Old Man Texas advertisement for the Texas State Fair.  Published in The Dallas Morning News on October 2, 1921.
Old Man Texas advertisement for the Texas State Fair. Published in The Dallas Morning News on October 2, 1921.(The Dallas Morning News | John Knott)

On January 1, 1906, the first cartoon signed by Knott for The news has been released: a stork carrying a baby to celebrate the new year. In the following years, he also occasionally drew sports cartoons, mainly about baseball. In 1910, Knott moved to Munich, Germany, to study at the Royal Academy of Art (now the Munich Academy of Fine Arts), where he spent three semesters.

Knott returned to Dallas in November 1911. Soon after, his work began to appear on the front page of The news. Knott’s style often featured cartoonish individuals and raised shapes, with heavy use of hatching to establish dark colors or shadows. In 1912, during Woodrow Wilson’s first presidential campaign, Knott was promoted to full-time editorial cartoonist, and his work was subsequently published almost daily.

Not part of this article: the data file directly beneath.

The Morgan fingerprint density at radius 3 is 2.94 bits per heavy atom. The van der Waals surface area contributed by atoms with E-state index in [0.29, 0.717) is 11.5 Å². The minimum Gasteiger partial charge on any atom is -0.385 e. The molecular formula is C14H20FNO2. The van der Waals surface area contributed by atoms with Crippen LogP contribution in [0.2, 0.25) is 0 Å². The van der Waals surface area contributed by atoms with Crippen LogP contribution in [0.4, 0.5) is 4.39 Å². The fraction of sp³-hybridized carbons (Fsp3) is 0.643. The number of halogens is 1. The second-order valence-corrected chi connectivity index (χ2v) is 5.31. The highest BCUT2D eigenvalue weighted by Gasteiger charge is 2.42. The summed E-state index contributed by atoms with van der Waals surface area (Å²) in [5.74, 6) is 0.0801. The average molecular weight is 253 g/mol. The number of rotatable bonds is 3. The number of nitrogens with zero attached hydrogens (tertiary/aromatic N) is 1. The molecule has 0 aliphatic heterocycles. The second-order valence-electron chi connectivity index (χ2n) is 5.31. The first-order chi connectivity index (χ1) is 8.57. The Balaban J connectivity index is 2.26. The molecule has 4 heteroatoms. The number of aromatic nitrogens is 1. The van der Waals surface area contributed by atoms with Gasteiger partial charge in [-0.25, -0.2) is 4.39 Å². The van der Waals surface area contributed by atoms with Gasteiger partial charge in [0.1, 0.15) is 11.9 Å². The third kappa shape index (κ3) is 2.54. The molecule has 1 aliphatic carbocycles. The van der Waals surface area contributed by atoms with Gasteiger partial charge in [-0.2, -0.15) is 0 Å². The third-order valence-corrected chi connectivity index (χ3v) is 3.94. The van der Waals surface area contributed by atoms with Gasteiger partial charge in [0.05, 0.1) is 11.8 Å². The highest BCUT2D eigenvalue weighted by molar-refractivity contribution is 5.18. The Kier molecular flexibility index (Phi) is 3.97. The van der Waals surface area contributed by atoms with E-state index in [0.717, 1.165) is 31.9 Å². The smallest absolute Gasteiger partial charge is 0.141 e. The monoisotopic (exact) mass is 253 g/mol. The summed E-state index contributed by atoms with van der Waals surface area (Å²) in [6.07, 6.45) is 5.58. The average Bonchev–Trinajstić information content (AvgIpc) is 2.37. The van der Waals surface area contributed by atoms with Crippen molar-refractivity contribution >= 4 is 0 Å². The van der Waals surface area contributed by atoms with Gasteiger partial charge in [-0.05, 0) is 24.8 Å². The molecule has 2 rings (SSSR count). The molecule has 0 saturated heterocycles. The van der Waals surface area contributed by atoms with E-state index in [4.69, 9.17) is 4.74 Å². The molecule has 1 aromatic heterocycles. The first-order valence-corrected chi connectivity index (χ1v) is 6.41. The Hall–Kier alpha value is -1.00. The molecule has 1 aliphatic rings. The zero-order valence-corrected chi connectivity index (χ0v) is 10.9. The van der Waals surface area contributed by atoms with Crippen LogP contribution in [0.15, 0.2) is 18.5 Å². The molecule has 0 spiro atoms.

Knott was first acclaimed and popular during World War I. The news described his war cartoons as “as unforgettable as they were devastating”, and in June 1918 one of his pieces was presented before “a French photo exhibition”.

The 1936
The 1936 “Nature’s Answer” earned Knott an honorable mention in the Pulitzer Prize committee editorial comic.(John Knott | The Dallas Morning News)

Knott’s wide reach is partly attributed to increased sales of Liberty Bonds, which were sold to support American troops during the war. After the end of the war, a book of the work of Knott, War Cartoons, has been published.